CMA's paper on algorithms & online platforms: comprehensive report on benefits and perils of AI regulation
The UK Competition and Market’s Authority recently published a report on the consequences of the online platforms’ use of algorithms (‘sequences of instructions to perform a computation or solve a problem’) for consumer protection and for competition.
This report builds on the CMA’s 2018 paper on pricing algorithms (summary here). The report starts by highlighting that the increasing sophistication of algorithms usually means decreasing transparency. The CMA’s report acknowledges the benefits of algorithms to consumers, such as the possibility to save consumers’ time by offering them individualized recommendations. Additionally, algorithms benefit consumers by increasing efficiency, effectiveness, innovation and competition. However, the main goal of the report is to list (economic) harms caused to consumers as a result of algorithms.
The report highlights that big data, machine learning, and AI-based algorithms are at the core of major market players such as Google (e.g. their search algorithm) and Facebook (e.g. their news’ feed algorithm). The CMA also acknowledges that many of the harms discussed in this report are not new but were made more relevant by recent technological advances. Finally, the report acknowledges that the dangers brought by algorithmic regulation are even greater where it impacts consumers significantly (such as decisions about jobs, housing or credit).
The harms discussed in the report deal mainly with choice architecture and dark patterns (e.g. misleading scarcity messages on a given product or misleading rankings). Additionally, personalization is depicted as a particularly dangerous harm, since it cannot be easily identified and because it manipulates consumer choice without that being clear to consumers. Personalization is also worrying because it targets vulnerable consumers. In particular, the CMA is worried about possible discrimination as a result of personalization of offers, prices and other aspects.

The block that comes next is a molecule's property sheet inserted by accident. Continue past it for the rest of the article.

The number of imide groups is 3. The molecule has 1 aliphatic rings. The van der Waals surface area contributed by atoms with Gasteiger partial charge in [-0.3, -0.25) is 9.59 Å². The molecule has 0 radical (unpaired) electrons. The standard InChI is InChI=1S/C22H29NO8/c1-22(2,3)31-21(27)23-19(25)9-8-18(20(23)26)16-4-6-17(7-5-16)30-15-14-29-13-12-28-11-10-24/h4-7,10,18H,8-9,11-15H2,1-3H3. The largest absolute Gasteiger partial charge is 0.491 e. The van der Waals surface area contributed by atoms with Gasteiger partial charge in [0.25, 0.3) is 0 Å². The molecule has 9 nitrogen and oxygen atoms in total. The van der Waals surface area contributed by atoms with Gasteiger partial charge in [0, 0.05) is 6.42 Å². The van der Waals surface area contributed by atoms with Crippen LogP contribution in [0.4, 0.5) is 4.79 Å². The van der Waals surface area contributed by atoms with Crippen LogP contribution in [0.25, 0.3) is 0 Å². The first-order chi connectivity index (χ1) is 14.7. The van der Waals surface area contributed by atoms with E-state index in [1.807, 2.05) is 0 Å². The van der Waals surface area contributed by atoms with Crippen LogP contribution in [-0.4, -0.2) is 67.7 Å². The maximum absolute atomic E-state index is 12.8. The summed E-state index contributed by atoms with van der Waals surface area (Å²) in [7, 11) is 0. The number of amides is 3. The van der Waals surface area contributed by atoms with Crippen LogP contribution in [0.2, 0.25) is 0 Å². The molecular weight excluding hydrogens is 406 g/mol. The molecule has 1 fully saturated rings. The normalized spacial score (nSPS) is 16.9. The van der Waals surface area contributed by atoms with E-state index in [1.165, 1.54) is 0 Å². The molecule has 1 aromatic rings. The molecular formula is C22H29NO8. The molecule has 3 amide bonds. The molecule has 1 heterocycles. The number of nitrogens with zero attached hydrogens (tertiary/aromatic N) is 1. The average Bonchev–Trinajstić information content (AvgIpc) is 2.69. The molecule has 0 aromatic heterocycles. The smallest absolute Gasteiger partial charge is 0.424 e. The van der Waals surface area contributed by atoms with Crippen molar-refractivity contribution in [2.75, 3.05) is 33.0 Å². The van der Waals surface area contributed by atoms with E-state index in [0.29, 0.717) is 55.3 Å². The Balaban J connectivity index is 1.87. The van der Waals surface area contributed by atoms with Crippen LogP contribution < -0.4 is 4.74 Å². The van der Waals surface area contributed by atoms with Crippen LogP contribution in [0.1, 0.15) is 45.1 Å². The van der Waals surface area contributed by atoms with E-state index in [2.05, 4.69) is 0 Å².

Personalized pricing implies that firms charge different prices to different consumers according to what the firm (and their algorithms) think that the consumer is willing to pay. While this has some benefits – like lowering search costs for consumers, the CMA warns that consumers might lose trust in the market as a consequence of personalized pricing practices. While some personalized pricing techniques are well-known – such as offering coupons or charging lower prices to new customers, others are more opaque and harder to detect. Non-price related personalization is also described as potentially harmful, such as personalized search results rankings or personalized recommendation systems (e.g. what videos to show next). In particular, the CMA warns that these systems may lead to unhealthy overuse or addiction of certain services by consumers and to a fragmented understanding of reality and public discourse.
Additionally, the use of algorithms harms competition since it can exclude competitors (e.g. through platform preferencing, via ranking, of their own products). Through exclusionary practices, dominant firms can stop competitors from challenging their market position. A prominent example of this is that of Google displaying its own Google Shopping service in the general search results page more favorably than competitors that offer similar services. Finally, the CMA report zooms in on algorithmic collusion, or the use of algorithmic systems to sustain higher prices.
The report also highlights the obstacles brought by lack of transparency, particularly when it comes to platform oversight. The CMA warns that this lack of transparency and the misuse of algorithms may lead consumers to stop participating in digital markets (e.g. deleting social media apps). This justifies, in the CMA’s opinion, the regulators’ intervention. In particular, the CMA considers that regulators can provide guidance to businesses as to how to comply with the law or to elaborate standards for good practices. Overall, the report brings attention to the fact that many laws in place do not apply to algorithmic regulation, such as to discrimination in AI systems. Moreover, the CMA highlights that the application of consumer law to protect consumers against algorithmic discrimination is still an unexplored area.
The report ends with a call for further research on the harms caused by algorithmic regulation. The CMA suggests techniques to investigate these harms that do not depend on access to companies’ data and algorithms, such as enlisting consumers to act as ‘mystery shoppers’ or through crawling or scraping data from websites. The CMA also suggests specific investigation techniques when there is access to the code.
Overall, this is an extremely comprehensive report that not only explains the biggest consumer harms brought by AI regulation but also contains several practical examples, as well as concrete methodological suggestions for further research and for better enforcement. Definitely a recommended read for both academics and practionners alike.
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